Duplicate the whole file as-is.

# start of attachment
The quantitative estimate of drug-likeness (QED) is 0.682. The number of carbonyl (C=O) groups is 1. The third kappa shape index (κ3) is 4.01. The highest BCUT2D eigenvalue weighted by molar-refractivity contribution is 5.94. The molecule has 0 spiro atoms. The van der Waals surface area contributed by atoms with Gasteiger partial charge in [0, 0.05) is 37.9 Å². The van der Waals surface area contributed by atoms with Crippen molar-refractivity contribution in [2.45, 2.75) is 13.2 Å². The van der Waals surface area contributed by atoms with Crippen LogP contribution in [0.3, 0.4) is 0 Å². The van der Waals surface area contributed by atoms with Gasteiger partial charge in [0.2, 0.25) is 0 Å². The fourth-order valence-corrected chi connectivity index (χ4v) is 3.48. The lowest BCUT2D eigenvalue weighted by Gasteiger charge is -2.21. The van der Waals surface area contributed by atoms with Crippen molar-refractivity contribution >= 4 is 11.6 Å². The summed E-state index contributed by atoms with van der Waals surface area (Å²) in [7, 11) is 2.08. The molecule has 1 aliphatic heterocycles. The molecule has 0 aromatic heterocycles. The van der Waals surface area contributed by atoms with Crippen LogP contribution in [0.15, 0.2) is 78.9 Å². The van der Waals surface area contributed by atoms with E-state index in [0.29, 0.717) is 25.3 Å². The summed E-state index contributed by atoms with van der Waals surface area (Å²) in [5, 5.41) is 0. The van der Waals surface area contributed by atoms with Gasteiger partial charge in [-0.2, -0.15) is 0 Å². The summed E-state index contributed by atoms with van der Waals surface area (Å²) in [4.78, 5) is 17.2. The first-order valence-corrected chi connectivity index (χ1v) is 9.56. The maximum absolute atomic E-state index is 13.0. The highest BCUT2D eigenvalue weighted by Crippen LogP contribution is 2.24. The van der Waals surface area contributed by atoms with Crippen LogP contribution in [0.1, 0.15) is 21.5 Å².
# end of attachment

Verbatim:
The quantitative estimate of drug-likeness (QED) is 0.682. The number of carbonyl (C=O) groups is 1. The third kappa shape index (κ3) is 4.01. The highest BCUT2D eigenvalue weighted by molar-refractivity contribution is 5.94. The molecule has 0 spiro atoms. The van der Waals surface area contributed by atoms with Gasteiger partial charge in [0, 0.05) is 37.9 Å². The van der Waals surface area contributed by atoms with Crippen molar-refractivity contribution in [2.45, 2.75) is 13.2 Å². The van der Waals surface area contributed by atoms with Crippen LogP contribution in [0.3, 0.4) is 0 Å². The van der Waals surface area contributed by atoms with Gasteiger partial charge in [0.2, 0.25) is 0 Å². The fourth-order valence-corrected chi connectivity index (χ4v) is 3.48. The lowest BCUT2D eigenvalue weighted by Gasteiger charge is -2.21. The van der Waals surface area contributed by atoms with Crippen molar-refractivity contribution >= 4 is 11.6 Å². The summed E-state index contributed by atoms with van der Waals surface area (Å²) in [7, 11) is 2.08. The molecule has 1 aliphatic heterocycles. The molecule has 0 aromatic heterocycles. The van der Waals surface area contributed by atoms with Crippen LogP contribution in [0.15, 0.2) is 78.9 Å². The van der Waals surface area contributed by atoms with E-state index in [0.29, 0.717) is 25.3 Å². The summed E-state index contributed by atoms with van der Waals surface area (Å²) in [5, 5.41) is 0. The van der Waals surface area contributed by atoms with Gasteiger partial charge in [-0.2, -0.15) is 0 Å². The summed E-state index contributed by atoms with van der Waals surface area (Å²) in [4.78, 5) is 17.2. The first-order valence-corrected chi connectivity index (χ1v) is 9.56. The maximum absolute atomic E-state index is 13.0. The highest BCUT2D eigenvalue weighted by Crippen LogP contribution is 2.24. The van der Waals surface area contributed by atoms with Crippen LogP contribution in [0.1, 0.15) is 21.5 Å².